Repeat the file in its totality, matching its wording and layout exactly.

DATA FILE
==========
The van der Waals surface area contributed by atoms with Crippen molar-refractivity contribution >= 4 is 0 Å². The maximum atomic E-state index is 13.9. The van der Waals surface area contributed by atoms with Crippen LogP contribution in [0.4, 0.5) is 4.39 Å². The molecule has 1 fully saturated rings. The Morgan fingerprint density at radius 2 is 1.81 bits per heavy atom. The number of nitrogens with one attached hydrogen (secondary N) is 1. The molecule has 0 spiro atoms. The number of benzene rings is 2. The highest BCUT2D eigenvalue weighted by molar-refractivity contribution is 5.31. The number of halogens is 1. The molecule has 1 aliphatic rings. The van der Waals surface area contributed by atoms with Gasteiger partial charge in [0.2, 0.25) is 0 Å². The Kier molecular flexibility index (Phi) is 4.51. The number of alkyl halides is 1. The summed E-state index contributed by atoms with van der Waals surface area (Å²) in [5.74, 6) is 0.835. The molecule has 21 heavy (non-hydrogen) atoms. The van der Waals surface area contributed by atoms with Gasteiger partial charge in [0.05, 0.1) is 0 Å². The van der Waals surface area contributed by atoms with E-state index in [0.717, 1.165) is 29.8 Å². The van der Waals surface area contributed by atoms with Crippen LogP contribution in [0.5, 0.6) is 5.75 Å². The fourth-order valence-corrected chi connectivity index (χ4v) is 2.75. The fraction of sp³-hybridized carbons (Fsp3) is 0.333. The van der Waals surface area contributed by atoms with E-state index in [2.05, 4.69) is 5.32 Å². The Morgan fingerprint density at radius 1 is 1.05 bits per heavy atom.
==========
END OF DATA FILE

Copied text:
The van der Waals surface area contributed by atoms with Crippen molar-refractivity contribution >= 4 is 0 Å². The maximum atomic E-state index is 13.9. The van der Waals surface area contributed by atoms with Crippen LogP contribution in [0.4, 0.5) is 4.39 Å². The molecule has 1 fully saturated rings. The Morgan fingerprint density at radius 2 is 1.81 bits per heavy atom. The number of nitrogens with one attached hydrogen (secondary N) is 1. The molecule has 0 spiro atoms. The number of benzene rings is 2. The highest BCUT2D eigenvalue weighted by molar-refractivity contribution is 5.31. The number of halogens is 1. The molecule has 1 aliphatic rings. The van der Waals surface area contributed by atoms with Gasteiger partial charge in [0.2, 0.25) is 0 Å². The Kier molecular flexibility index (Phi) is 4.51. The number of alkyl halides is 1. The summed E-state index contributed by atoms with van der Waals surface area (Å²) in [5.74, 6) is 0.835. The molecule has 21 heavy (non-hydrogen) atoms. The van der Waals surface area contributed by atoms with Gasteiger partial charge in [0.05, 0.1) is 0 Å². The van der Waals surface area contributed by atoms with E-state index in [0.717, 1.165) is 29.8 Å². The van der Waals surface area contributed by atoms with Crippen LogP contribution in [0.5, 0.6) is 5.75 Å². The fourth-order valence-corrected chi connectivity index (χ4v) is 2.75. The fraction of sp³-hybridized carbons (Fsp3) is 0.333. The van der Waals surface area contributed by atoms with E-state index in [2.05, 4.69) is 5.32 Å². The Morgan fingerprint density at radius 1 is 1.05 bits per heavy atom.